clock menu more-arrow no yes

Filed under:

Tottenham Hotspur clear massive stadium obstacle

New, comments

The Department for Communities and Local Government has approved Spurs' purchase of the last parcel of land needed to begin building its new stadium.

Clive Rose

It seems like forever that we've been talking about the Northumberland Development Project, and by extension, the proposed new Tottenham Hotspur stadium. Now, some big news announced today by the club: the Department for Communities and Local Government has approved the Compulsory Purchase Order for the last parcel of land needed to move the NDP project forward.

Let's translate the above: Spurs wants to build a new 56,000 seat stadium to replace White Hart Lane and has tied it into a massive redevelopment project in the Tottenham area that includes a new supermarket, public square, hotel, club megastore, and other infrastructure changes including improvements in public transportation. Over the past months and years, the club has been buying up and relocating the businesses in the area within which it wants to develop.

There had been one holdout company, however, Archway Metals, owned by the Josif family, the property of which lies square of the way of Spurs' development plans. The Guardian, reporting on the NDP last year, wrote that Archway was refusing to sell to the club because of their belief that the NDP would displace too many local businesses (including their own) and would not be the catalyst for economic growth in Tottenham that the club claims. The club, naturally, disagrees.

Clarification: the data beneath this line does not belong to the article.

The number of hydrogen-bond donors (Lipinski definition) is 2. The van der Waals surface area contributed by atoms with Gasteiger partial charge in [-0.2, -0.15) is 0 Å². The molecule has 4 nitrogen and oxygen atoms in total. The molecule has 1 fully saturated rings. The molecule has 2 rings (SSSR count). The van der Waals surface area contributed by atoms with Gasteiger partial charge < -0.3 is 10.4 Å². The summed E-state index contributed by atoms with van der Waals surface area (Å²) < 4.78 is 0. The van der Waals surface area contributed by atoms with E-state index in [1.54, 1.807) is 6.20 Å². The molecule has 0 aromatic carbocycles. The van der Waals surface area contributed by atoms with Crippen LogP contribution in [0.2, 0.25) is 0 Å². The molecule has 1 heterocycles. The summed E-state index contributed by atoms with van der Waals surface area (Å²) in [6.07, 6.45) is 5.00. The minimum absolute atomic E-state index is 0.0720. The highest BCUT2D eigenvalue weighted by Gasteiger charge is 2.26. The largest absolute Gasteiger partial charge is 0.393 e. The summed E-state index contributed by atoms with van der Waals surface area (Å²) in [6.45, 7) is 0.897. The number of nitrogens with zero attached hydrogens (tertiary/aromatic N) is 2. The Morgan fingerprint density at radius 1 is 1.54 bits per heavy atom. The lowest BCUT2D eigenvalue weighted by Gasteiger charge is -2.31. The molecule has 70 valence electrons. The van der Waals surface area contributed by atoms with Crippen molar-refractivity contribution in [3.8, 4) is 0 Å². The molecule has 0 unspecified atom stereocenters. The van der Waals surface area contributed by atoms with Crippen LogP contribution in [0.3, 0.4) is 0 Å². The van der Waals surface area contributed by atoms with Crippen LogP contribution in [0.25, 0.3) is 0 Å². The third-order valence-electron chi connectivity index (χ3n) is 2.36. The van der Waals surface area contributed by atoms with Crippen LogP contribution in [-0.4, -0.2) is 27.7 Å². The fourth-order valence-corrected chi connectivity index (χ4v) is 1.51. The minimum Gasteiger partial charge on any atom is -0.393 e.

The local Haringey Council, which is in support of the NDB, responded by submitting an appeal for a Compulsory Purchase Order on behalf of the club with the Department for Communities and Local Government, essentially asking the U.K. government to force Archway Metals to sell to Spurs for a fair fee. (For our American readers, this is a close analogue to the idea of "eminent domain" in the USA.) Tottenham Hotspur has been waiting nearly two years for Eric Pickles of the DCLG to rule on the CPO proposal, a delay much longer than had been anticipated, and the decision on whether to grant the CPO is one of the last dominos that needs to fall before the NDP can begin in earnest.

The DCLG's agreement to grant Haringey Council (and by extension, the club) the CPO is a huge victory for Daniel Levy, the club, and the future of the NDP. Spurs had previously announced that it hopes to begin construction on the new stadium in 2014, with the goal of having it completed by the beginning of the 2016-17 season. With this decision, it looks likely that the project can now move ahead in earnest.

In summary, we're getting a stadium, y'all. Let's party!